“Arts and Science, through this field course, is focused on getting more senior international students on our campus while also providing opportunities for our senior students to travel to China,” says Dr. Horton. “The program will also broaden our research impact as we continue to expand our international footprint.”

Students from BNU will stay at QUBS for the duration of their visit. In the summer of 2016, the “sister” field course will be offered in China for Canadian and Chinese students.

More information on the field course can be found here.

Parkway perilous for at-risk species

Queen’s research finds more than 16,000 wildlife deaths in a seven-month period on the 1000 Islands Parkway.

Researcher Ryan Danby and his former graduate student Lyn Garrah have found that a higher number of vertebrates are killed on the 1000 Islands Parkway compared to other roadways.

According to their research, more than 16,000 vertebrates are killed from April to October each year along a 37-kilometre stretch of the parkway, which extends from Gananoque east toward Brockville in Eastern Ontario and is home to three species of at-risk snakes and four species of endangered turtles. The wildlife killed include a wide variety of frogs, snakes, birds, mammals and turtles – some of which are classified as species at risk.

Lyn Garrah rode 37 kilometres three times a week to record roadkill on the 1000 Islands Parkway. She and Professor Ryan Danby are hoping their research can help save wildlife.

“I was surprised by the numbers,” Dr. Danby says. “We did a comparison with similar studies and found our numbers were higher than the average road. What we learned is roads are having a huge impact on wildlife, particularly endangered species in the Frontenac Arch. That is very concerning.”

One of the main reasons behind the large numbers of road kill is the 1000 Islands Parkway area is one of the main corridors for wildlife moving from Algonquin Park to the Adirondacks. The land surrounding the road is largely undeveloped and the nearby islands function like stepping stones for wildlife migration. All of that leads to an abundance of wildlife, and consequently, roadway fatalities.

“The analysis sheds light on several important things to consider when implementing strategies for reducing wildlife road mortality including under passages, fencing, signage and traffic calming measures,” Dr. Danby says. “We want to create eco passages to create safe places for wildlife, and documenting hot spots along the roadway and peak times for travel is important.”

The results from this study are now being used to guide a large study of road mortality along Highway 401. Dr. Danby is also involved in this study, which is happening in partnership with the Algonquin to Adirondacks Collaborative.

“There has to be a higher level of interest in this problem,” Ms. Garrah says. “We need local groups to speak to government officials and the government to take an interest in this. The missing piece of the puzzle is funding.”Ms. Garrah played a key role in compiling the four years of research data. In 2008 and 2009, Parks Canada provided staff to collect the data, but in 2010 and 2011, Ms. Garrah rode the entire 37 kilometres on her bike three times a week, recording the amount of road kill.  The result is the most comprehensive wildlife study of its kind.

Ms. Garrah said biking the course three times a week allowed her to get a better feel for the area and also a different perspective on the traffic in the area. “Biking also allowed me to see more of the small-bodied wildlife that died, easily identify hot spots, and also better understand the traffic patterns.”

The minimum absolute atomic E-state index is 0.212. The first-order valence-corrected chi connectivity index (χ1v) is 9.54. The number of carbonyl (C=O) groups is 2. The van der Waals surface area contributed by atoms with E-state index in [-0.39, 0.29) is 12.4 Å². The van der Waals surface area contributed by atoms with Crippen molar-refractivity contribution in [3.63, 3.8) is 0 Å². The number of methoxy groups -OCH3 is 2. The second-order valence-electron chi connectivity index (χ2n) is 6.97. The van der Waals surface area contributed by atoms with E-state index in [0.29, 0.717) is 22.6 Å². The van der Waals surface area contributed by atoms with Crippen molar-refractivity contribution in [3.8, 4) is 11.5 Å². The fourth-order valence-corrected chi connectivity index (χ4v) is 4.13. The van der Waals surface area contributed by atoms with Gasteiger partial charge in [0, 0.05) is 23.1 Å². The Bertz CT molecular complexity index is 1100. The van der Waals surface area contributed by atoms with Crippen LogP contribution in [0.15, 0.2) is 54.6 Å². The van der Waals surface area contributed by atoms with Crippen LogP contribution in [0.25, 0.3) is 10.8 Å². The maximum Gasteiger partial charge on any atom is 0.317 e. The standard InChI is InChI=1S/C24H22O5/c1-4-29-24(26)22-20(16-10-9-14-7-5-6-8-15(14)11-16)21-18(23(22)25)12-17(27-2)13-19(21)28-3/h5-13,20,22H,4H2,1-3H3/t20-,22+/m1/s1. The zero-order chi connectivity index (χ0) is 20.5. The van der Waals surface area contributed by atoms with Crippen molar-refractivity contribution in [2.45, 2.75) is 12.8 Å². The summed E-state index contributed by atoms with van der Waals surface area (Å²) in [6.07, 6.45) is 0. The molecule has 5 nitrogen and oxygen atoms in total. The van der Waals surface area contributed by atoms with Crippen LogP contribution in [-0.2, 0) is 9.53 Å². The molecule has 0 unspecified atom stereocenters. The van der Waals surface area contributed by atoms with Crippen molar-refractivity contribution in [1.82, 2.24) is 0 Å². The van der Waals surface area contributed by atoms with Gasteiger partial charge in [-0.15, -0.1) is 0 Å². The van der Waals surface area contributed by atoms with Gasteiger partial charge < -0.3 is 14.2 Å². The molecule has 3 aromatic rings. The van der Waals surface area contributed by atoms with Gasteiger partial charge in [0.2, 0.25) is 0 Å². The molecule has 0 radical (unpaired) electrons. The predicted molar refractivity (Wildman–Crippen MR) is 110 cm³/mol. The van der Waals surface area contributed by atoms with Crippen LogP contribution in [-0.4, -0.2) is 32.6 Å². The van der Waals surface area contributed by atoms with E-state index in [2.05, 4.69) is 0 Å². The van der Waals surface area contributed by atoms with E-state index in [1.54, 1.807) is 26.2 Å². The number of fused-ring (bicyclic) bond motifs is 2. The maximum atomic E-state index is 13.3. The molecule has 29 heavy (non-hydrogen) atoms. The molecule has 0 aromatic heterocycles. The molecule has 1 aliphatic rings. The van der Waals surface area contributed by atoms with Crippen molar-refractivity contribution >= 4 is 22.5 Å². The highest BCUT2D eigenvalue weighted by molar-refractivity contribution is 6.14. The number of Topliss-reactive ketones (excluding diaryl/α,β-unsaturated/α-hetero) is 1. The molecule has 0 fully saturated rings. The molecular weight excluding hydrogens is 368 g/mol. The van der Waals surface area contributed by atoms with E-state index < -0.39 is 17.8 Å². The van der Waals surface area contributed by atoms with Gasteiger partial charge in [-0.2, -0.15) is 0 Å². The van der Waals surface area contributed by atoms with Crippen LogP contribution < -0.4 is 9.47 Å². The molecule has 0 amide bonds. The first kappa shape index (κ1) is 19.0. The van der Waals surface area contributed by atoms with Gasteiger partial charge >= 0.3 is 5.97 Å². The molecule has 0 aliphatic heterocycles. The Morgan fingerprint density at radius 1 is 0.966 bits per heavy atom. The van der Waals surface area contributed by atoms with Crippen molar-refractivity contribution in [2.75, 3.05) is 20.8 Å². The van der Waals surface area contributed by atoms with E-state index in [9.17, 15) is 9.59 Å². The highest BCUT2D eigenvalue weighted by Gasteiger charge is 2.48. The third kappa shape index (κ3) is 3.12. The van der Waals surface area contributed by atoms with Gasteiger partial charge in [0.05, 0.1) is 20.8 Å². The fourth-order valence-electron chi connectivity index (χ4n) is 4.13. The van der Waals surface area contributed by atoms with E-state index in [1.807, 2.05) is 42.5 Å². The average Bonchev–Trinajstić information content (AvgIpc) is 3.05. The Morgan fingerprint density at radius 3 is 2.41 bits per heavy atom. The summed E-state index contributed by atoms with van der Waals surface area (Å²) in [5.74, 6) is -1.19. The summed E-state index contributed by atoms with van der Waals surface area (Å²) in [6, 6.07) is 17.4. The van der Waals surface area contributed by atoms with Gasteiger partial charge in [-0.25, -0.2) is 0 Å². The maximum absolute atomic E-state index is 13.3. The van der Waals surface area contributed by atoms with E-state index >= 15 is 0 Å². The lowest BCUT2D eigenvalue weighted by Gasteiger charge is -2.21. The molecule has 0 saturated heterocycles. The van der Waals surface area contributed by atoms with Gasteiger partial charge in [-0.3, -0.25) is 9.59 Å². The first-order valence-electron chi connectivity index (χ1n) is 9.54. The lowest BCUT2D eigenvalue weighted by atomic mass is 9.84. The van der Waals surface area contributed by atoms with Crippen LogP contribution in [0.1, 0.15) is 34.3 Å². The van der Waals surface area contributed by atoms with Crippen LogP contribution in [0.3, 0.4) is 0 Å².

The research was published in Environmental Management.

Cutting-edge research earns critical funding

Federal support for new infrastructure key to moving innovative projects forward.

Three Queen’s University researchers have earned funding from the Canada Foundation for Innovation John R. Evans Leaders fund. The fund allows researchers to acquire infrastructure for their research teams to undertake cutting-edge research.

Alexander Braun (Geological Sciences and Geological Engineering) and Robert Colautti (Biology) each received $150,000) while Lindsay Fitzpatrick (Biomedical Engineering) accepted $125,000.

“Funding from the John R. Evans Leaders Fund is critical for advancing Queen’s research projects,” says Cynthia Fekken, Associate Vice-Principal (Research). “Infrastructure support will allow our researchers to continue to make an impact at both international and national levels.”

Dr. Braun is using the funding to acquire a superconducting gravimeter, a technology that will be used for monitoring fluid migration processes in oil, gas and water reservoirs. There are only 12 of these instruments deployed worldwide and by adding a second one in Canada, it increases the potential to monitor mass change in reservoirs to improve production efficiency as well as mitigating environmental hazards.

Dr. Colautti is examining ecological dominance of two of Canada’s most invasive weeds: purple loosestrife and garlic mustard. He is using new genome sequencing methods and globally distributed field research to determine how these species rapidly evolve to invade and proliferate in new environments. Understanding this will help manage the world’s biodiversity in the face of global change.

Dr. Fitzpatrick’s research combines biomedical engineering and innate immunology to understand how our immune cells recognize and respond to medical materials. Upon implantation, biomaterials elicit an inflammatory response that can interfere with the long-term performance of biomaterials and biomedical devices. Identifying the key signaling pathways immune cells use to interact with materials will enable the development of therapies for controlling this inflammatory response and improve the biocompatibility of engineered materials.

For more information on the funding, visit the website.